How can church leaders help members to fulfill these responsibilities?
Use Press Release templates, and personalize them for our church.
Create a church brochure and a fact sheet to present to potential members, the
media, civic and community leaders or others who may be interested in joining
the church.

Update and maintain a Christian Divine Church Web site www.cdcworshipcentre.org???

In conjunction with a larger public relations campaign, a church Web site can be an
effective means to publicize church activities and service initiatives.
Encourage members to wear their lapel pin in their professional capacity.
Encourage church members to tell non-members about the good work done by
our church and churches around the world.
Encourage members not to be gospel evangelism-shy
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Church Public Relations: Roles and Responsibilities
Every Member can promote positive public relations by:
Being fully informed about the mission of the church and the church programmes
and activities.
Seeking opportunities to further the aims and accomplishments of the church
through personal and professional contacts.

Strategic Planning for Public Relations
The process of these steps is deliberate, and they must be taken in sequence. After
identifying a problem, our tendency too often is to skip ahead to seeking solutions,
leaping over research and analysis. This can result in unwarranted assumptions that
later prove to be costly, counterproductive and embarrassing. Careful planning leads to
programmes that are proactive and preventative, rather than to activities that are merely
reactive and remedial. At the same time, the steps should flexible enough to allow for
constant monitoring, testing and adjusting as needed.
Good ones have learned how to build the research and planning components into their
work and "sell" it to their clients and bosses.

STRATEGIC PLANNING FOR CHRISTIAN DIVINE
CHURCH PUBLIC RELATIONS & INTEGRATED
COMMUNICATIONS
Phase One: Formative Research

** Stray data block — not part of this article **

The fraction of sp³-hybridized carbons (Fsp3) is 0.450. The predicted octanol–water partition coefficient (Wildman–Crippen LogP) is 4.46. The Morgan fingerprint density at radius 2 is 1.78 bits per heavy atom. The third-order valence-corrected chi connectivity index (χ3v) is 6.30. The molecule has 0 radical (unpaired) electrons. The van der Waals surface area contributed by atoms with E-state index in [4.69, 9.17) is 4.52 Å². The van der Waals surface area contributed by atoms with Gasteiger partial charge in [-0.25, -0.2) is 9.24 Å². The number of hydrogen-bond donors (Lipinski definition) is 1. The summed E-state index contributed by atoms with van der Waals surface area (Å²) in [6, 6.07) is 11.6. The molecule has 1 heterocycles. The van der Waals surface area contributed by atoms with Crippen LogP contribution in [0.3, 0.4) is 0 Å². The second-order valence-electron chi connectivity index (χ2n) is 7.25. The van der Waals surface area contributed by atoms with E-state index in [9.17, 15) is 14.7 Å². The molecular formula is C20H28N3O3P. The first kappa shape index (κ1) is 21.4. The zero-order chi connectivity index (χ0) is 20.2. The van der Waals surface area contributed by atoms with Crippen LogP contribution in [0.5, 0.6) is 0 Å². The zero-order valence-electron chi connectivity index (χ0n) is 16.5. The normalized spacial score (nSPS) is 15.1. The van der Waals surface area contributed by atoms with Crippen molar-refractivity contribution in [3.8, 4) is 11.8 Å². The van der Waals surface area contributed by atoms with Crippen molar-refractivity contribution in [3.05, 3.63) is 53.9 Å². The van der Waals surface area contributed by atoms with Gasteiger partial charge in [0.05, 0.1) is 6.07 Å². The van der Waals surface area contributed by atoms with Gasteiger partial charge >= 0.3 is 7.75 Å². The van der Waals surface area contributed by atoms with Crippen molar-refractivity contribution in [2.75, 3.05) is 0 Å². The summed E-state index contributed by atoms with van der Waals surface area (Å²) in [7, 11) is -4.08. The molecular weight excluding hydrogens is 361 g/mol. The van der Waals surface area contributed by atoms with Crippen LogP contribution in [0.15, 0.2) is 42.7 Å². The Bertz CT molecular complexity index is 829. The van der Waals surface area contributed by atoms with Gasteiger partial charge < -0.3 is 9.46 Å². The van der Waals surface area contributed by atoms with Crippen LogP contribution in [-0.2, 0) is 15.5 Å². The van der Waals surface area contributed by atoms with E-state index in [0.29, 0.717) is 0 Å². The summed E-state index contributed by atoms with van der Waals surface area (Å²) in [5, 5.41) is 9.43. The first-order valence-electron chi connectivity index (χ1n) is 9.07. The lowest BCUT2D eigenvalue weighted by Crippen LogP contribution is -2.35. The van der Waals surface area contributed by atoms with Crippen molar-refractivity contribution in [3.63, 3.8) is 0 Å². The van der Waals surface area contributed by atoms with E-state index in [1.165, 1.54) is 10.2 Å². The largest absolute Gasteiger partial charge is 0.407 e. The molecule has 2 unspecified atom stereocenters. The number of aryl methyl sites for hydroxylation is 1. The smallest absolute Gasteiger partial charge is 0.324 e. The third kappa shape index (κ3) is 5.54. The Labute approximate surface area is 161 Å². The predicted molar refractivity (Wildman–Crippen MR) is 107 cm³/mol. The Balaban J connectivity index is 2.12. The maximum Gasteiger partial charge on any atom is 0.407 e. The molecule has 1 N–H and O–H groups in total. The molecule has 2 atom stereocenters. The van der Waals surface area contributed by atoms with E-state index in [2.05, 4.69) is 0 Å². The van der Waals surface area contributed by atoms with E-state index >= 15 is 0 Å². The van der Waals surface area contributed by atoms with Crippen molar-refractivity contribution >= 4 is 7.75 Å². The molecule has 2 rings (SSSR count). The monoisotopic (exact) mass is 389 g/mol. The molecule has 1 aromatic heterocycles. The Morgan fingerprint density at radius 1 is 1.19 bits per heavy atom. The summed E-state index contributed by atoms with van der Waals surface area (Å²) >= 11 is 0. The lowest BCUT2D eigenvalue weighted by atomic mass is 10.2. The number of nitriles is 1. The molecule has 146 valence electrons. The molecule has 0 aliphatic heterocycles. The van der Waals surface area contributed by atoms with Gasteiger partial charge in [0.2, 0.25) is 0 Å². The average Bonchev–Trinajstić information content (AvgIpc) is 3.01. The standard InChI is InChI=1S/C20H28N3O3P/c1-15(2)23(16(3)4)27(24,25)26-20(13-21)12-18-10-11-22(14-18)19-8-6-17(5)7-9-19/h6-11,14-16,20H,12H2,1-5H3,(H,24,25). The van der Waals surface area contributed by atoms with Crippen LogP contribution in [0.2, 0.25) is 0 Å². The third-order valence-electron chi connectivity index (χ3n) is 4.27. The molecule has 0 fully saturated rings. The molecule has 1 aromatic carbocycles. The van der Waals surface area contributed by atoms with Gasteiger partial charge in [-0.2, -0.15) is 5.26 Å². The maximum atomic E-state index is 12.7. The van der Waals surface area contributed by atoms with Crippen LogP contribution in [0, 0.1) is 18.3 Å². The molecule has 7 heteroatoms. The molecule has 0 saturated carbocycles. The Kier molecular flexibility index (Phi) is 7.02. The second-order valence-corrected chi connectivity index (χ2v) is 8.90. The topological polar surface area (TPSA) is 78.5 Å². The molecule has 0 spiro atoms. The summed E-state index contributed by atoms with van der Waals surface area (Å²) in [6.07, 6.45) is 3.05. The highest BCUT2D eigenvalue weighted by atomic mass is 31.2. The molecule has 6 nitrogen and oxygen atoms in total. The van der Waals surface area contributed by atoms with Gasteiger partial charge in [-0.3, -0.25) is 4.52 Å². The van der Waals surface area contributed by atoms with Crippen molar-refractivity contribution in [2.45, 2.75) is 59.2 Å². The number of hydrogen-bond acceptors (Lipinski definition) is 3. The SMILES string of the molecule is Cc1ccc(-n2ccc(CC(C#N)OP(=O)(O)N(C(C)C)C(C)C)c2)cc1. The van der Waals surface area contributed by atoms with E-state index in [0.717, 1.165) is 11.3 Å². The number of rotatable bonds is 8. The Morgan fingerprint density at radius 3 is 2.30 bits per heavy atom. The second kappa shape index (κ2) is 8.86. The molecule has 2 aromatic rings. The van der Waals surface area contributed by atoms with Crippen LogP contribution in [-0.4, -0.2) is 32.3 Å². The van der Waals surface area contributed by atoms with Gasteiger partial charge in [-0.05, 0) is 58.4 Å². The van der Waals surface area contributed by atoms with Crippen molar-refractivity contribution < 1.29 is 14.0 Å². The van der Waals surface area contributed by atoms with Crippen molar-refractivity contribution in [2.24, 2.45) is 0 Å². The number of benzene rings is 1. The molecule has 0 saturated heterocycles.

Step 1: Analyzing the Situation
Step 2: Analyzing the Organization
Step 3: Analyzing the Publics
Phase Two: Strategy
Step 4: Establishing Goals and Objectives
Step 5: Formulating Action and Response Strategies
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Step 6: Designing Effective Communication
Phase Three: Tactics
Step 7: Selecting Communication Tactics
Step 8: Implementing the Strategic Plan
Phase Four: Evaluative Research
Step 9: Evaluating the Strategic Plan
PHASE ONE: FORMATIVE RESEARCH
During the first phase of the nine steps, Formative Research, the focus is on the
preliminary work of communication planning, which is the need to gather information
and analyze the situation. In three steps, the planner draws on existing information
available to the organization and, at the same time, creates a research program for
gaining additional information needed to drive the decisions that will come later in the
planning process.
STEP 1: ANALYZING THE SITUATION.
Your analysis of the situation is the crucial beginning to the process. It is imperative that
all involved - planner, congregations, pastors, key colleagues and the ultimate decision
makers of the Church - are in solid agreement about the nature of the opportunity or
obstacle to be addressed in this programme.
Analyzing the Situation
Begin with the basic planning questions. Then address the expanded planning
items to the extent they help. Skip any items that don't address your planning
needs.
Planning
Background on the Issue